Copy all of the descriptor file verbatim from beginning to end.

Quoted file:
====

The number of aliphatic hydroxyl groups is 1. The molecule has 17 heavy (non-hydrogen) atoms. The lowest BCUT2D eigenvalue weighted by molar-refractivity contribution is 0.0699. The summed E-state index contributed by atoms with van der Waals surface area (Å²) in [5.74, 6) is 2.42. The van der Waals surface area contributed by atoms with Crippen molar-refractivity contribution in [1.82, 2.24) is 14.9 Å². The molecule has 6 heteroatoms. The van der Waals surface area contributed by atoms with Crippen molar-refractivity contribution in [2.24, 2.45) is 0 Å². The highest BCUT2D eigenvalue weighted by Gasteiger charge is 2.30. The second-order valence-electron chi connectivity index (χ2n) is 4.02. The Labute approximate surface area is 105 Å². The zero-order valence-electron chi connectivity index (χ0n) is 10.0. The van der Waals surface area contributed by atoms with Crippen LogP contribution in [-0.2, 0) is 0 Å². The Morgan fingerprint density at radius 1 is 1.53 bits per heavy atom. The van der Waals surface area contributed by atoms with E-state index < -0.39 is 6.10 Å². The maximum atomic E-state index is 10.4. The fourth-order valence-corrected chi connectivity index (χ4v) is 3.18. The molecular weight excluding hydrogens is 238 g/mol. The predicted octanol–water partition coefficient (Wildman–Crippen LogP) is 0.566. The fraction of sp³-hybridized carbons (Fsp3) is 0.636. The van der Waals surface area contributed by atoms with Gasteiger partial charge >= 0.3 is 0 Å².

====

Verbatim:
The number of aliphatic hydroxyl groups is 1. The molecule has 17 heavy (non-hydrogen) atoms. The lowest BCUT2D eigenvalue weighted by molar-refractivity contribution is 0.0699. The summed E-state index contributed by atoms with van der Waals surface area (Å²) in [5.74, 6) is 2.42. The van der Waals surface area contributed by atoms with Crippen molar-refractivity contribution in [1.82, 2.24) is 14.9 Å². The molecule has 6 heteroatoms. The van der Waals surface area contributed by atoms with Crippen molar-refractivity contribution in [2.24, 2.45) is 0 Å². The highest BCUT2D eigenvalue weighted by Gasteiger charge is 2.30. The second-order valence-electron chi connectivity index (χ2n) is 4.02. The Labute approximate surface area is 105 Å². The zero-order valence-electron chi connectivity index (χ0n) is 10.0. The van der Waals surface area contributed by atoms with Crippen LogP contribution in [-0.2, 0) is 0 Å². The Morgan fingerprint density at radius 1 is 1.53 bits per heavy atom. The van der Waals surface area contributed by atoms with E-state index < -0.39 is 6.10 Å². The maximum atomic E-state index is 10.4. The fourth-order valence-corrected chi connectivity index (χ4v) is 3.18. The molecular weight excluding hydrogens is 238 g/mol. The predicted octanol–water partition coefficient (Wildman–Crippen LogP) is 0.566. The fraction of sp³-hybridized carbons (Fsp3) is 0.636. The van der Waals surface area contributed by atoms with Gasteiger partial charge >= 0.3 is 0 Å².